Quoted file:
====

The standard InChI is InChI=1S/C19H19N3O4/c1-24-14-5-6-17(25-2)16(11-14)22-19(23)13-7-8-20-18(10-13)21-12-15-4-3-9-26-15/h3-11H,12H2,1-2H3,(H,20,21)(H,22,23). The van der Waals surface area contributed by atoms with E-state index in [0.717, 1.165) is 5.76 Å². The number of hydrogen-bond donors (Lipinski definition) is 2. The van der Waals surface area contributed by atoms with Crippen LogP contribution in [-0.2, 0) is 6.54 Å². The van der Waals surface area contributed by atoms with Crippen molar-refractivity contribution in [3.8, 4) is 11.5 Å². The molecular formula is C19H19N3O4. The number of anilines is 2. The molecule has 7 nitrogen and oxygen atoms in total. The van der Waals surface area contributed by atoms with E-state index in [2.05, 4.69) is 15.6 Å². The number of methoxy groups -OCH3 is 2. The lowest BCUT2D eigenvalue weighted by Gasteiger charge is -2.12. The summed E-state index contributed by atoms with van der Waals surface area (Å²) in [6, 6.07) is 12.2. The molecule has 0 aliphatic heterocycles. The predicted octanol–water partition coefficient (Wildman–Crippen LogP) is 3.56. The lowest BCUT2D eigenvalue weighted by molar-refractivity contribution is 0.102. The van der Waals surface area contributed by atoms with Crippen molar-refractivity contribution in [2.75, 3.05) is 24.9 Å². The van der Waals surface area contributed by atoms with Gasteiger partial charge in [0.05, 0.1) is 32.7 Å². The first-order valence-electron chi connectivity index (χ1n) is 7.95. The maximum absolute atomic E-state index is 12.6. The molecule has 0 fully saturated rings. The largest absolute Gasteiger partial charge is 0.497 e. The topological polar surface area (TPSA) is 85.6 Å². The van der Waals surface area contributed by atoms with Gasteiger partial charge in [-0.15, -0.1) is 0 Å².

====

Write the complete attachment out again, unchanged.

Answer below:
The standard InChI is InChI=1S/C19H19N3O4/c1-24-14-5-6-17(25-2)16(11-14)22-19(23)13-7-8-20-18(10-13)21-12-15-4-3-9-26-15/h3-11H,12H2,1-2H3,(H,20,21)(H,22,23). The van der Waals surface area contributed by atoms with E-state index in [0.717, 1.165) is 5.76 Å². The number of hydrogen-bond donors (Lipinski definition) is 2. The van der Waals surface area contributed by atoms with Crippen LogP contribution in [-0.2, 0) is 6.54 Å². The van der Waals surface area contributed by atoms with Crippen molar-refractivity contribution in [3.8, 4) is 11.5 Å². The molecular formula is C19H19N3O4. The number of anilines is 2. The molecule has 7 nitrogen and oxygen atoms in total. The van der Waals surface area contributed by atoms with E-state index in [2.05, 4.69) is 15.6 Å². The number of methoxy groups -OCH3 is 2. The lowest BCUT2D eigenvalue weighted by Gasteiger charge is -2.12. The summed E-state index contributed by atoms with van der Waals surface area (Å²) in [6, 6.07) is 12.2. The molecule has 0 aliphatic heterocycles. The predicted octanol–water partition coefficient (Wildman–Crippen LogP) is 3.56. The lowest BCUT2D eigenvalue weighted by molar-refractivity contribution is 0.102. The van der Waals surface area contributed by atoms with Crippen molar-refractivity contribution in [2.75, 3.05) is 24.9 Å². The van der Waals surface area contributed by atoms with Gasteiger partial charge in [0.05, 0.1) is 32.7 Å². The first-order valence-electron chi connectivity index (χ1n) is 7.95. The maximum absolute atomic E-state index is 12.6. The molecule has 0 fully saturated rings. The largest absolute Gasteiger partial charge is 0.497 e. The topological polar surface area (TPSA) is 85.6 Å². The van der Waals surface area contributed by atoms with Gasteiger partial charge in [-0.15, -0.1) is 0 Å².